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Inspiring a Future Generation

Amanda believes that our future is in our hands and we should all follow our hearts when it comes to choosing a career

31/03/2017

 

Back in April last year, I wrote about a crisis in childcare that was threatening our industry. Less people were entering the profession mainly because the government decided that child carers who wanted a qualification had to have at least a C grade in GCSE Maths and English. Colleges reported a massive dip in the uptake of school leavers wanting to study childcare. Childcare courses were dropped due to lack of interest and it became harder to find qualified child carers to fill the vacancies.

Change for the better

As a result a number of key players in the industry started to lobby the Government. Tinies was one of them. After many meetings, and frankly giving up much hope of a change, it was finally announced this month that the Government was dropping the GCSE requirement.

And it was a very welcome announcement. But has it come too late?

The Government is still pressing ahead with the 30 hours free entitlement (despite serious misgivings by nursery providers) which will see demand for nursery places increase. Yet there are not enough staff to meet that demand. So yes, it has probably come too late to fix the childcare crisis this year, or even over the next 2 years. But the U-turn will hopefully help for the future.

The future is in our hands

And that's what Tinies is concentrating on as well - the future. This week we launched our "Inspiring a Future in Childcare" campaign. The aim of the campaign is to raise awareness amongst children in school about the benefits of a career in childcare. What we hope to do is capture the interest of young adults in years 8, 9, and 10 and get them thinking about working with children, and how rewarding that choice of career can be.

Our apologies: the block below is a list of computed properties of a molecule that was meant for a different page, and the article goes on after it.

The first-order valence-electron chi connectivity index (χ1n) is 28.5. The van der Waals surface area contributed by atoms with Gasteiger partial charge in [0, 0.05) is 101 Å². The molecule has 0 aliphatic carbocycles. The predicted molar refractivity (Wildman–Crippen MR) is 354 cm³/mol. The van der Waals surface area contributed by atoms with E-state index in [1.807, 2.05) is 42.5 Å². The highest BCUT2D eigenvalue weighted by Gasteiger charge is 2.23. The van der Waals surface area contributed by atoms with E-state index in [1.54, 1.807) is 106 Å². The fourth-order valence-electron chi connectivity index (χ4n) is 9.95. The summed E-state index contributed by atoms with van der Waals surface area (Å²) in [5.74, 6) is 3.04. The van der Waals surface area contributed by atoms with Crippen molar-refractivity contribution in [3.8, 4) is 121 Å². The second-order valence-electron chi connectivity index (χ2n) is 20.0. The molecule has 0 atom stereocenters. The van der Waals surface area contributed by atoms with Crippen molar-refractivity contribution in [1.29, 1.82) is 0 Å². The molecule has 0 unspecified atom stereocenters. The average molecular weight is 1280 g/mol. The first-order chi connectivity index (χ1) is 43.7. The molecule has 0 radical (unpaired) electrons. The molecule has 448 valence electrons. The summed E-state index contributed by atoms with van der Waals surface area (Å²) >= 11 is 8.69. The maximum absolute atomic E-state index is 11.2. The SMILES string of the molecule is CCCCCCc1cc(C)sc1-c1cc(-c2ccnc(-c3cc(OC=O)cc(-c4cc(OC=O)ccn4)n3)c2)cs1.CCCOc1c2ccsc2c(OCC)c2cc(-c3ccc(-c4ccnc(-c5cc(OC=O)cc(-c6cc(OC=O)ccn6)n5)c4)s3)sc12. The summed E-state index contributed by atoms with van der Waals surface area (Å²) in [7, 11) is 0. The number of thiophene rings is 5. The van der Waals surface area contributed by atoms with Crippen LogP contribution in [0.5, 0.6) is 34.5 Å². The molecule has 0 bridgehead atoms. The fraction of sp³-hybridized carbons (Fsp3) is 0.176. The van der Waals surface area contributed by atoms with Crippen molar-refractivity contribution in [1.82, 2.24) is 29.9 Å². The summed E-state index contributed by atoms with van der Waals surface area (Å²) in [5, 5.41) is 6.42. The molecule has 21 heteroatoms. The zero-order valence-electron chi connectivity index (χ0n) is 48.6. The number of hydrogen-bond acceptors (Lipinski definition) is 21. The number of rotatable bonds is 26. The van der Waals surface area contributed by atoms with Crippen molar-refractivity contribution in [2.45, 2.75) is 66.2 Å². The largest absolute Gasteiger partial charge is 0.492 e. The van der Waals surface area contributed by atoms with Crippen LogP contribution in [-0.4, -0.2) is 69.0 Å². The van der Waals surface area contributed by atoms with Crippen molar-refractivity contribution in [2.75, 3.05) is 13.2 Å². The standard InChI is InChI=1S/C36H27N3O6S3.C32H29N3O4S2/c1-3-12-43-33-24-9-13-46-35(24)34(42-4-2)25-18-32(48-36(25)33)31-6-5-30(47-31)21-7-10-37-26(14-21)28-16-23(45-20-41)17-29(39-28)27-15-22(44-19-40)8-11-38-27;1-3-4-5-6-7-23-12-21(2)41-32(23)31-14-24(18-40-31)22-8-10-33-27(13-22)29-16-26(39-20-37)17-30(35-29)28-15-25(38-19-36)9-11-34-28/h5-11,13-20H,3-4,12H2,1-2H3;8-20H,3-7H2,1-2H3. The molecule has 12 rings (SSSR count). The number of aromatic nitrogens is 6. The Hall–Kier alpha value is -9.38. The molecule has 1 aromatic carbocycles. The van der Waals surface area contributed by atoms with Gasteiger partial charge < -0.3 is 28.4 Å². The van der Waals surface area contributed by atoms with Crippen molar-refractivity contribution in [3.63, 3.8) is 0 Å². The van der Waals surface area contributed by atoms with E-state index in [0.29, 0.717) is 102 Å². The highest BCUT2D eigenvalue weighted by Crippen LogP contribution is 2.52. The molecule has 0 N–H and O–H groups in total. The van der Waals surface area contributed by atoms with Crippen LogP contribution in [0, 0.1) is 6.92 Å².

Choosing a career

It brings back memories of when I was at school and attended a Careers Day. There was a speaker who talked about us becoming doctors, accountants and lawyers. Those were perceived as the "acceptable professions" in those days (or the Middle Ages as my son likes to call my school days) and there wasn't a whole lot said about other jobs. We then had to sit a test, and based on your answers, the computer then churned out a list of jobs that would be suitable. One of the jobs listed for me was bin man because I said I liked the outdoors. For those of my friends who said they liked children, the only job listed was "teacher".

Now if you want to work with children, there are so many options. You could work in a nursery, become a nanny, or be self-employed and work as a childminder. You could become a teacher, or do child psychology. You could become a midwife, or a paediatric nurse or doctor. You could set up a sports camp, run coding courses, or simply volunteer at a children's charity. The choices are endless.

The important thing is to do what you love, and in order to do that, we as the older generation need to remove any barriers stopping you from doing that. So thank you Government for listening, but we still have a long way to go.

Amanda Coxen, Working Mum and Tinies Director

 
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